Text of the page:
Before [5 Haw.App. 59] BURNS, C.J., and HEEN and TANAKA, JJ.

HEEN, Judge.

In this consolidated appeal (Nos. 9086 and 9193) Dr. Wah Tim Chock (Appellant) seeks appellate review of the circuit court's decision: (1) affirming the Board of Medical Examiners' (Board) final order suspending Appellant's medical license for five years and (2) denying his motions to reconsider and to set aside the court's order.

Appellant raises the following issues on appeal: (1) whether the Board's findings of fact are clearly erroneous; (2) whether the hearing officer's denial of discovery adversely affected the Appellant's rights; (3) whether the Board adequately examined the record of the hearing officer prior to rendering its final order; (4) whether certain members of the Board were disqualified from participating in the final decision and order; and (5) whether Appellant was adversely affected by an unreasonable delay in the filing of the complaint. We find no error and affirm.


Appellant was duly licensed to practice medicine and surgery in the State of Hawaii in January 1944 pursuant to Hawaii Revised Statutes (HRS) chapter 453 (1976).

On July 5, 1976, a minor male, "CA", age 5, was admitted to then Kauikeolani Children's Hospital (Hospital). The next day, July 6, two other minor males, "RA" (CA's younger brother), age 2 and "DA" (first cousin to CA and RA), age 4, were also admitted to the Hospital.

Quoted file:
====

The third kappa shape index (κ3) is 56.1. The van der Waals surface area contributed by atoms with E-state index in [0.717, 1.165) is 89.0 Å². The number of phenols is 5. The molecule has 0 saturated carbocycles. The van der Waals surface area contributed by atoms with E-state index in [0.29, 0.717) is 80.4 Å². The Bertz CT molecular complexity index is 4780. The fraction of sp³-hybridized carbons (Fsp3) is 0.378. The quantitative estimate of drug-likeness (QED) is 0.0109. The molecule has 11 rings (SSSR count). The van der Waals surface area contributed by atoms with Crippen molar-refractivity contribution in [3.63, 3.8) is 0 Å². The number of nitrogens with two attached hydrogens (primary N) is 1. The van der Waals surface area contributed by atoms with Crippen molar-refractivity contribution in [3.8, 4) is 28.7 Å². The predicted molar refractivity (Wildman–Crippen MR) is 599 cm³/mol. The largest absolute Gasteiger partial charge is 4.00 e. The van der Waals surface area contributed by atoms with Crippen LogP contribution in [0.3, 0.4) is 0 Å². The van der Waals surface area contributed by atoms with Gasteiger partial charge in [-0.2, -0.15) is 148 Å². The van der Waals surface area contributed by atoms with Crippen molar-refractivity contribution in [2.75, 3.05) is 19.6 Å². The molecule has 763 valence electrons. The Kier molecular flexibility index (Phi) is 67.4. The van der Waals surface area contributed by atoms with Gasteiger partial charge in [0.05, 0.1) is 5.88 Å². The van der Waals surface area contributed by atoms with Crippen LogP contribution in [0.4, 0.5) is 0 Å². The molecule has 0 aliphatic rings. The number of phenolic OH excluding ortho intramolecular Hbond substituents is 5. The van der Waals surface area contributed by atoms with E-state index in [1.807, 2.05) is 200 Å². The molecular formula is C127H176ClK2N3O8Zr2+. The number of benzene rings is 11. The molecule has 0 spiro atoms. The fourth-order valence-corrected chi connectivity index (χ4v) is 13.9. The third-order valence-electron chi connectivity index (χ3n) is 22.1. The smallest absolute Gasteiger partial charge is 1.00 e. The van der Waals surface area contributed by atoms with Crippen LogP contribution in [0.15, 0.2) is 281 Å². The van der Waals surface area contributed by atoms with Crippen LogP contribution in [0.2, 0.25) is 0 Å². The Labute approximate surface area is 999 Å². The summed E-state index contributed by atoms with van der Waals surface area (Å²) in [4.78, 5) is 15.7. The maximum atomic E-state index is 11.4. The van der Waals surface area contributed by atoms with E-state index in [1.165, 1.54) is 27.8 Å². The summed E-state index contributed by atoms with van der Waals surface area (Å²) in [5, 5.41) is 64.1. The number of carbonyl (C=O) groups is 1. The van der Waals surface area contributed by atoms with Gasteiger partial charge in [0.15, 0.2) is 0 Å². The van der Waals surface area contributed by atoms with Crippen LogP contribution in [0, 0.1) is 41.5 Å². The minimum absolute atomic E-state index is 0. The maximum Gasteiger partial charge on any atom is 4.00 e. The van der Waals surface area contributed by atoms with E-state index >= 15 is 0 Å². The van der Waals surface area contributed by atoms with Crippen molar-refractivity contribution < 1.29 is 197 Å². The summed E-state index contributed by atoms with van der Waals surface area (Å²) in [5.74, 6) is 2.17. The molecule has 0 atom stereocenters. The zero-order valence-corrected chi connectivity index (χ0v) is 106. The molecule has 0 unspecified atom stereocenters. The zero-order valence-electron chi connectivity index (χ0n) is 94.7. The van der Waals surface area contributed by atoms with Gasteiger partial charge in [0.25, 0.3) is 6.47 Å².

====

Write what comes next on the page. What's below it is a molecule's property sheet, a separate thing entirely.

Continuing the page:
The three children had all been under the care of Appellant beginning at or soon after their respective births and continuing until just prior to their being hospitalized. Under Appellant's direction, the children were orally administered 5 mg. of steroid prednisolone daily for allergic rhinitis (hay fever). 1 In June 1976, all three children contracted varicella (chicken pox), whereupon Appellant ordered the prednisolone intake stopped immediately. The children became ill and were admitted to the Hospital, where they were examined by Scott T. Himeda, M.D., Robert Wilkinson, M.D., and Robert D. Bart, Jr., M.D. 2 The concurring diagnosis by the three doctors was that all three children were suffering from steroid complications.

In September 1976, the Hospital Peer Review Committee informed Appellant of its intention to suspend his privileges at the Hospital for the "inappropriate use" of prednisolone, which had resulted in the hospitalization of the children with the steroid complications. On December 21, 1976, Appellant was notified by the Board that the peer review decision had been filed with them and was being reviewed. 3